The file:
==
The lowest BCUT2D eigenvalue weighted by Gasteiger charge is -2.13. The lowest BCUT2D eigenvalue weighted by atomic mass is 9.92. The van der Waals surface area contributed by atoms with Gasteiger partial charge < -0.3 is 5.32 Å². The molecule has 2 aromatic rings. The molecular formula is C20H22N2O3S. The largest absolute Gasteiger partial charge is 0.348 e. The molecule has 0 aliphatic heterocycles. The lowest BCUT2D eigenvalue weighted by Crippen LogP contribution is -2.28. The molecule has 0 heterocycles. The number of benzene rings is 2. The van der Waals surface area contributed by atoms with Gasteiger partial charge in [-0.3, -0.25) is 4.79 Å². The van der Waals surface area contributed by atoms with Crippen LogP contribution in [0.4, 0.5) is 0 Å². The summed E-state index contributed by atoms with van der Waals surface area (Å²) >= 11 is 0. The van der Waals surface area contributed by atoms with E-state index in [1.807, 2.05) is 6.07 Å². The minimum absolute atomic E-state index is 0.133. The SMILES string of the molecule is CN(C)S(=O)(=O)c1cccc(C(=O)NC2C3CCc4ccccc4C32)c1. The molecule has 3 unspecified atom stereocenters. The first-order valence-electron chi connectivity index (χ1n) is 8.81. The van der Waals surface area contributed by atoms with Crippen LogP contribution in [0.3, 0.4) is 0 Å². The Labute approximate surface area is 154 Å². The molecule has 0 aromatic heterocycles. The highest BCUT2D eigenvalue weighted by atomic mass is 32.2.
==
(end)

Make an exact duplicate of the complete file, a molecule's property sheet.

The lowest BCUT2D eigenvalue weighted by Gasteiger charge is -2.13. The lowest BCUT2D eigenvalue weighted by atomic mass is 9.92. The van der Waals surface area contributed by atoms with Gasteiger partial charge < -0.3 is 5.32 Å². The molecule has 2 aromatic rings. The molecular formula is C20H22N2O3S. The largest absolute Gasteiger partial charge is 0.348 e. The molecule has 0 aliphatic heterocycles. The lowest BCUT2D eigenvalue weighted by Crippen LogP contribution is -2.28. The molecule has 0 heterocycles. The number of benzene rings is 2. The van der Waals surface area contributed by atoms with Gasteiger partial charge in [-0.3, -0.25) is 4.79 Å². The van der Waals surface area contributed by atoms with Crippen LogP contribution in [0.4, 0.5) is 0 Å². The summed E-state index contributed by atoms with van der Waals surface area (Å²) >= 11 is 0. The van der Waals surface area contributed by atoms with E-state index in [1.807, 2.05) is 6.07 Å². The minimum absolute atomic E-state index is 0.133. The SMILES string of the molecule is CN(C)S(=O)(=O)c1cccc(C(=O)NC2C3CCc4ccccc4C32)c1. The molecule has 3 unspecified atom stereocenters. The first-order valence-electron chi connectivity index (χ1n) is 8.81. The van der Waals surface area contributed by atoms with Crippen LogP contribution in [0.3, 0.4) is 0 Å². The Labute approximate surface area is 154 Å². The molecule has 0 aromatic heterocycles. The highest BCUT2D eigenvalue weighted by atomic mass is 32.2.